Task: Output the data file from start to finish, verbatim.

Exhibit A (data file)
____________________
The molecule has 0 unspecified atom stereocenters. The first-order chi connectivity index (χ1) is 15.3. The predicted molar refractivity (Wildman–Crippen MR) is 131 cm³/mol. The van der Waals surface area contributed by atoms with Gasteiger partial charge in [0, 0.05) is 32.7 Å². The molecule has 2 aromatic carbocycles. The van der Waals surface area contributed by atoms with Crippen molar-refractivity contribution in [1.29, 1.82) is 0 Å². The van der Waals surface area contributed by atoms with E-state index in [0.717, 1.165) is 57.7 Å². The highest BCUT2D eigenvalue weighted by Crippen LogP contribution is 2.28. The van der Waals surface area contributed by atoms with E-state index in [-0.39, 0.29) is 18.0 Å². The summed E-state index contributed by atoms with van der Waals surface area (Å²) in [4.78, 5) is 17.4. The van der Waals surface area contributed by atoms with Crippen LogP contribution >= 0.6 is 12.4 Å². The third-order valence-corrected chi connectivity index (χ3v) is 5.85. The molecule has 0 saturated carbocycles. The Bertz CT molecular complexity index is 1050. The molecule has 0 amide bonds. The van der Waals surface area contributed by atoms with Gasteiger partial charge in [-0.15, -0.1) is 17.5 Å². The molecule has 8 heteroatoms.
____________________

The molecule has 0 unspecified atom stereocenters. The first-order chi connectivity index (χ1) is 15.3. The predicted molar refractivity (Wildman–Crippen MR) is 131 cm³/mol. The van der Waals surface area contributed by atoms with Gasteiger partial charge in [0, 0.05) is 32.7 Å². The molecule has 2 aromatic carbocycles. The van der Waals surface area contributed by atoms with Crippen molar-refractivity contribution in [1.29, 1.82) is 0 Å². The van der Waals surface area contributed by atoms with E-state index in [0.717, 1.165) is 57.7 Å². The highest BCUT2D eigenvalue weighted by Crippen LogP contribution is 2.28. The van der Waals surface area contributed by atoms with E-state index in [-0.39, 0.29) is 18.0 Å². The summed E-state index contributed by atoms with van der Waals surface area (Å²) in [4.78, 5) is 17.4. The van der Waals surface area contributed by atoms with Crippen LogP contribution >= 0.6 is 12.4 Å². The third-order valence-corrected chi connectivity index (χ3v) is 5.85. The molecule has 0 saturated carbocycles. The Bertz CT molecular complexity index is 1050. The molecule has 0 amide bonds. The van der Waals surface area contributed by atoms with Gasteiger partial charge in [-0.15, -0.1) is 17.5 Å². The molecule has 8 heteroatoms.